Wait a second, the Conservative government’s plan to reduce greenhouse gas emissions is to let them rise? Oh, but don’t worry, they’ll rise “more slowly.” I’m thinking of sending Rona Ambrose a certain James Cameron film in the mail. Water entered the Titanic pretty slowly too.
This planned rise in emissions is due to the government’s last minute announcement that, at the request of the oil industry (ok, they didn’t actually admit that part), they’re going to be using “intensity-based” targets. What that means is that overall emissions can go up, as long as emissions per production unit go down. For example, as long as the oil industry reduces the amount of emissions that are created by the extraction and refinement of each barrel of oil, they can go ahead and increase the total number of barrels they produce.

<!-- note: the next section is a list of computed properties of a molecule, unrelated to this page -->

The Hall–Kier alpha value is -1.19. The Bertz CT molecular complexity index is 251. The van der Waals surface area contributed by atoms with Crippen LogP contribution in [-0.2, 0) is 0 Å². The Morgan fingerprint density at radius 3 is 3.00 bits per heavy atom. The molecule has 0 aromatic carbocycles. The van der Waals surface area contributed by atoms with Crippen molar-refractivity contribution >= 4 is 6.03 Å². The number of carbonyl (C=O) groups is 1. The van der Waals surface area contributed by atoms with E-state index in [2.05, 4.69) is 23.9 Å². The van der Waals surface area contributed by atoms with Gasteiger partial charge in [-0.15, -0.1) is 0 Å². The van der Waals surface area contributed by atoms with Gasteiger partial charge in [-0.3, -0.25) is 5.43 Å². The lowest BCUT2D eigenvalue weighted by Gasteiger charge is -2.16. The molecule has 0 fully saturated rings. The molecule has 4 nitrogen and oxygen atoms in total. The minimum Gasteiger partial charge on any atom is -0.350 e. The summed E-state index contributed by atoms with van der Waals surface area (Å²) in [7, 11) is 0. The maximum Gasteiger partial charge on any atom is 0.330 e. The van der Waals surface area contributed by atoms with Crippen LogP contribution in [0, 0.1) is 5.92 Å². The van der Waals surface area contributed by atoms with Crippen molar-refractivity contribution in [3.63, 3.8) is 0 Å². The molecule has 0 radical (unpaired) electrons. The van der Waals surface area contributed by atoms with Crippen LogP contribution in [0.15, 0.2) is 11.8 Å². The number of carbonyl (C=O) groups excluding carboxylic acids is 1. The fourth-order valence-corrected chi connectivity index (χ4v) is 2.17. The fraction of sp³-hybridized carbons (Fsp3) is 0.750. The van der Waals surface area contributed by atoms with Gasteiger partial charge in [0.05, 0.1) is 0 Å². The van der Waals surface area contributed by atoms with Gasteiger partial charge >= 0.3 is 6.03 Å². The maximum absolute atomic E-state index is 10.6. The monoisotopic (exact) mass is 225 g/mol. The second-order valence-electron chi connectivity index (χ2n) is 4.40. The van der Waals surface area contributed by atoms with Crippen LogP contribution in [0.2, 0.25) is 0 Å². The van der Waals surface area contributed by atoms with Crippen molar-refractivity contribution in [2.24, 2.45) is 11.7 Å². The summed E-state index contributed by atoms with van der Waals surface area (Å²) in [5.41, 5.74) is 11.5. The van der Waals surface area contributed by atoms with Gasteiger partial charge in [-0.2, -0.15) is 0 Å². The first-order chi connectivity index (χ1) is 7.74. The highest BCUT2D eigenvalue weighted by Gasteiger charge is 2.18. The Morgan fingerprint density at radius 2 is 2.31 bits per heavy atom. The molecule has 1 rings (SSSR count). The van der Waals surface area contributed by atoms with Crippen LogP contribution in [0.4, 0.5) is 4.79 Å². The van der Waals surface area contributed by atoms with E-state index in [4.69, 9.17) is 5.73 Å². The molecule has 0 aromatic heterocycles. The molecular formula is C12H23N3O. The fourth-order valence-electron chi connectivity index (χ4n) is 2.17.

How does that help the fact that the earth is hotter than it’s been in a million years? It doesn’t.
Still, not everyone gets that this is a problem. Some continue to say things like, “reducing our emissions is, you know, really hard, so we shouldn’t even try.” Those of us in the choir need to keep reiterating to our skeptical coworkers and friends that reducing our greenhouse gas emissions is not a luxury. It’s not an option. The best case scenario for failure is a serious decline in our quality of life and economy. The worst case is unthinkable.
The good news is, reason has the momentum. As Elizabeth May’s Globe And Mail column pointed out in true Green style, the Clean Air Act has nothing to do with either clean air or action. The Conservative government thinks Canadians are too dumb to figure that out. We will prove them wrong.